The review considered over 550 policy evaluations and evidence reviews from the UK and other OECD countries. It found 36 impact evaluations that met the Centre’s minimum standards.
Sports and culture have intrinsic value to people and places as well as promoting health and wellbeing, cultural enrichment, and prestige and branding. In more recent decades, there has been an increasing tendency for promoters of investment in major sport and cultural events or facilities to claim that undertaking such projects will have demonstrable direct and indirect economic benefits as well. This report presents findings from a systematic review of evaluations of the economic impact of major sporting and cultural events and facilities (hereinafter referred to as ‘projects’).
Note on the evidence: Major and small scale events
We initially focused the review on evaluations of sporting or cultural events and facilities of any size. However, we found no evaluations of small-scale events that met our minimum standards. Our findings are therefore based upon evaluations of major projects – but we believe they offer useful guidance for policymakers considering projects on any scale. We encourage local policymakers to build evaluation into their projects to contribute to the evidence base
What the Evidence Showed
- The overall measurable effects of projects on a local economy tend not to be large and are more often zero. Any wage and income effects are usually small and limited to the immediate locality or particular types of workers.
- Facilities are likely to have a positive impact on very local property prices. Policymakers should consider the distributional effects of these property market changes (who are the likely winners and losers).
- Projects may have been associated with increased trade imports and exports, including tourism, although these effects may be short lived (and are only considered in a small number of studies).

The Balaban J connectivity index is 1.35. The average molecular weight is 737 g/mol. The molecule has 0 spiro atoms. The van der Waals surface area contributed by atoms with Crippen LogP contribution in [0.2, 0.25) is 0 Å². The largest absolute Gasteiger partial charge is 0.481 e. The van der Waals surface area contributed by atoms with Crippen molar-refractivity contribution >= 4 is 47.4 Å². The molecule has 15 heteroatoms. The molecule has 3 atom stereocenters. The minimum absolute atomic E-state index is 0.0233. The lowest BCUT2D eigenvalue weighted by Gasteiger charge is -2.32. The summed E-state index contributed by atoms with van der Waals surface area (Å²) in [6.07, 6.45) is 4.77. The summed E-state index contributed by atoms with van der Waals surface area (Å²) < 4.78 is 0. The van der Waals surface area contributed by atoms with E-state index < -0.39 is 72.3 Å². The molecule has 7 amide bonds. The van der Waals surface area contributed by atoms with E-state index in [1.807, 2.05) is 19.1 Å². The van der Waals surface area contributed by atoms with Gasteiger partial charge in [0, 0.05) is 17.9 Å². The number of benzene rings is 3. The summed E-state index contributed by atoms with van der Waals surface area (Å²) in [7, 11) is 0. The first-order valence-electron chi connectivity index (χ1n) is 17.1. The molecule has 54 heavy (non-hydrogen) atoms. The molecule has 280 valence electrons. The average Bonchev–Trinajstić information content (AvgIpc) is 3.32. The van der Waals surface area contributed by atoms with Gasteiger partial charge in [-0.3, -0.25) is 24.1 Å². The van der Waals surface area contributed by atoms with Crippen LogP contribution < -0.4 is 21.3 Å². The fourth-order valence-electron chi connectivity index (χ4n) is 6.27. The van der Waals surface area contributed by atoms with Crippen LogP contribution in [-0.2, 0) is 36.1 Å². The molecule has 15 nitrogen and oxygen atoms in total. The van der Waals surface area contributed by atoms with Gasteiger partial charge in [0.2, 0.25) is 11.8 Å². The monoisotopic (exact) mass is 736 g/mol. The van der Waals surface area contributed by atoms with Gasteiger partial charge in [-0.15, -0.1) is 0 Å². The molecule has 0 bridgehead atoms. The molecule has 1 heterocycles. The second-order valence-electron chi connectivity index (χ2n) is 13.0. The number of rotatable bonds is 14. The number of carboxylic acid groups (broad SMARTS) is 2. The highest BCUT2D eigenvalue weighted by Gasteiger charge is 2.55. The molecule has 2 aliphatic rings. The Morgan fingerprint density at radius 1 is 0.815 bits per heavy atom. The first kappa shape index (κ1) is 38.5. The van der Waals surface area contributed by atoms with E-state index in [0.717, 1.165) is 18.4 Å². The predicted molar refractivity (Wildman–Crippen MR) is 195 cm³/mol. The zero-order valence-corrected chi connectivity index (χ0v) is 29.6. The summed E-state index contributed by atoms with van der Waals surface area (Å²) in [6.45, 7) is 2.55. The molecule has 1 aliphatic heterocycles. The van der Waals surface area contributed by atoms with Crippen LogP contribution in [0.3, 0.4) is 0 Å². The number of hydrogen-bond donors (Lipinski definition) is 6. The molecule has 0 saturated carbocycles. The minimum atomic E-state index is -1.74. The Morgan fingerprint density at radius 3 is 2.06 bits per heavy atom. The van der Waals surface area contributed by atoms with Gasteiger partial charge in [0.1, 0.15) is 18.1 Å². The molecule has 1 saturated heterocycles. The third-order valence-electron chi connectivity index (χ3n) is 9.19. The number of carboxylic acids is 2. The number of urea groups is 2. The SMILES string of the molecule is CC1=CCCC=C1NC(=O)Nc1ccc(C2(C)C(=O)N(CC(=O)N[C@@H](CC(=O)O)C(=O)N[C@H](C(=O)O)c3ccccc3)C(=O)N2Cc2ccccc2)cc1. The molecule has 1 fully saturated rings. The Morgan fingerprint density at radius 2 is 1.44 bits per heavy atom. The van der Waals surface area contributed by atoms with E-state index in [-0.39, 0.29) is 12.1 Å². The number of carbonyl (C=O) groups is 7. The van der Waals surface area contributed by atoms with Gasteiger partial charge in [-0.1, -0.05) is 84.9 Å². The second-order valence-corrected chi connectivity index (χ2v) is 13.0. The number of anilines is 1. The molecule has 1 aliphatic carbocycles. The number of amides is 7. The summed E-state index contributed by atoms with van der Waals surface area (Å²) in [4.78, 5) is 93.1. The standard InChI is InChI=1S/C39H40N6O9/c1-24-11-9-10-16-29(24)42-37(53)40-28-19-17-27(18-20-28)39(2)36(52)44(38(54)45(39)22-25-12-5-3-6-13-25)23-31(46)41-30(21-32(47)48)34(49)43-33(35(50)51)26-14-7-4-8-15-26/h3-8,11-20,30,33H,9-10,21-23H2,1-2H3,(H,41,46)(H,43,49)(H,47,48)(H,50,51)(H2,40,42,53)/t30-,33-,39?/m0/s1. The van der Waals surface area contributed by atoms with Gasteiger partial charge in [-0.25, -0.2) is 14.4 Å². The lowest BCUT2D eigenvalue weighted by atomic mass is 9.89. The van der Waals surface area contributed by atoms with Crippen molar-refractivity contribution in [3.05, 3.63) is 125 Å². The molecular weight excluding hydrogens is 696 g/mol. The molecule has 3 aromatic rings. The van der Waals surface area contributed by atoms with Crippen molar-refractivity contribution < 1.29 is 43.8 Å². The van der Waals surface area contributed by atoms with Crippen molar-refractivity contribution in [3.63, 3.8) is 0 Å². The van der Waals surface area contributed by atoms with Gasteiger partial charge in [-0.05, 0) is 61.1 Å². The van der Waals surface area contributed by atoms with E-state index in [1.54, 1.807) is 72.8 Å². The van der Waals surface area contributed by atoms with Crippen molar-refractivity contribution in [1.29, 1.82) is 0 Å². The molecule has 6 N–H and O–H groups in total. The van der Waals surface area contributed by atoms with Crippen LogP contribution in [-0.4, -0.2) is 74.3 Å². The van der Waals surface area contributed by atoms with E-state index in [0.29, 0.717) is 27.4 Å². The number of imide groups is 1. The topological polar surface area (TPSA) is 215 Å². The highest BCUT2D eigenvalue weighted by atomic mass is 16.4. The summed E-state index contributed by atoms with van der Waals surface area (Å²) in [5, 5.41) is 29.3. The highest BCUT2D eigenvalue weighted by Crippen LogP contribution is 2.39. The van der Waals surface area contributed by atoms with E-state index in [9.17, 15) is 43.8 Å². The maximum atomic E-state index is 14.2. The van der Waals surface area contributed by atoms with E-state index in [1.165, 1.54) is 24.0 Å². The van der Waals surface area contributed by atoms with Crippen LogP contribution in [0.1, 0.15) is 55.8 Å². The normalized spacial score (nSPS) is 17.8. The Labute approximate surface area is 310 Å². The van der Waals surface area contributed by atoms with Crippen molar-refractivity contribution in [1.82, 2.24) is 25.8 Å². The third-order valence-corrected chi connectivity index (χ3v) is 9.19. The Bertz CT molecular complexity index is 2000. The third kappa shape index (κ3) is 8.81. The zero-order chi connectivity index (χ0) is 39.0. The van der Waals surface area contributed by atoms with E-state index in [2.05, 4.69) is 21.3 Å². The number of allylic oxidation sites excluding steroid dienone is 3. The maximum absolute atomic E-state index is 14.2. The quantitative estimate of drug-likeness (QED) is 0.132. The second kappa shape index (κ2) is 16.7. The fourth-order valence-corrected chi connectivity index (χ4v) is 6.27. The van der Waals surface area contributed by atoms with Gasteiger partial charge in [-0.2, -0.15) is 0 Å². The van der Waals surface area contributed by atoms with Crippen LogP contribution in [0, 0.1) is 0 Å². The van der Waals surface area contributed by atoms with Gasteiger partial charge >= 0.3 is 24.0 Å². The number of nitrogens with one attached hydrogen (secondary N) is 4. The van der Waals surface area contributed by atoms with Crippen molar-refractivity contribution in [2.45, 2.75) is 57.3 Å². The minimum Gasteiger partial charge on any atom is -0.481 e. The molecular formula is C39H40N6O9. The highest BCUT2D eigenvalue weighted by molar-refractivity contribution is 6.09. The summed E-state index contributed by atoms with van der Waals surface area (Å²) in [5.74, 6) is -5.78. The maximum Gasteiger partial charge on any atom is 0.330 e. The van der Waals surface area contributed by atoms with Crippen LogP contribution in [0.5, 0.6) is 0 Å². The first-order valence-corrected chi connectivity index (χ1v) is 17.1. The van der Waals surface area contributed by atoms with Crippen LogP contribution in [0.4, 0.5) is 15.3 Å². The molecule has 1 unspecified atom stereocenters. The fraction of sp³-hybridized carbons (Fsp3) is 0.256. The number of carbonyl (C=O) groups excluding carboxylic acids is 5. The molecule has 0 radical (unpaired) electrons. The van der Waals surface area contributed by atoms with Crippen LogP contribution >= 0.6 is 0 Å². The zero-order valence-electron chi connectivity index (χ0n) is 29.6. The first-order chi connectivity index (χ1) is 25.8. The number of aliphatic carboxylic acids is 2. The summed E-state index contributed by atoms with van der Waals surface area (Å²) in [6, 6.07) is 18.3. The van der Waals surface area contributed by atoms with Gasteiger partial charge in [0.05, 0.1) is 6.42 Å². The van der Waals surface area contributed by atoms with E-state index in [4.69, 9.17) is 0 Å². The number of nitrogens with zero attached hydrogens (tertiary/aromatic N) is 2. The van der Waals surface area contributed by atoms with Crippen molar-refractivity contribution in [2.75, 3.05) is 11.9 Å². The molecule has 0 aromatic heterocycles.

Where there was lack of evidence
- We found no impact evaluations that considered visitor numbers. Far more should be done to assess the extent to which projects lead to net increases in visitor numbers for the area as a whole. Visitor numbers for the project alone and surveys of attendees may not provide strong evidence on the impact of projects on net visitor numbers.
- There was a paucity of evidence regarding cultural projects overall. This is an issue for understanding the likely impact of such projects and also leaves a gap in our ability to compare the economic effects of sport projects and cultural projects.
- We found no robust evidence on the economic impacts of smaller projects (such as arts centres or small-scale festivals) – although based on what we found for large projects, we can assume that the economic impact of such projects would be even smaller.
- We found no robust evidence for the impact of recurring sport and cultural events, such as annual festivals or tournaments.
Below are some key points for policymakers to consider. You can also learn about our methodology and how to get the most out of our reviews by reading our guide.
Almost all of the evaluations that we found to be rigorous are focused on projects at the grand end of the scale. However, we are confident that there are lessons for everyone facing this type of spending decision from the evidence we have looked at regarding these very large projects.
It is important to have realistic expectations of what sports and cultural projects can achieve
Facilities may be more likely to produce economic benefits than events, probably due to the longevity of their impact.
Indirect employment effects are unlikely to be large, and focus should be on the direct employment effects generated by an event or facility. Reflecting this, time and expense can be saved by forgoing complex multiplier-based appraisal systems in lieu of solid ‘narrow’ evaluations.
As the benefits of new facilities tend to be very localised and related to property prices and regeneration, they should be part of a broader strategy rather than seen as stand-alone projects. They should not be relied upon as the major component of a job creation strategy.
Considered together the findings raise interesting questions about who should pay for sport and cultural events and facilities in any given locality. None of this should overshadow the other real if difficult-to-measure benefits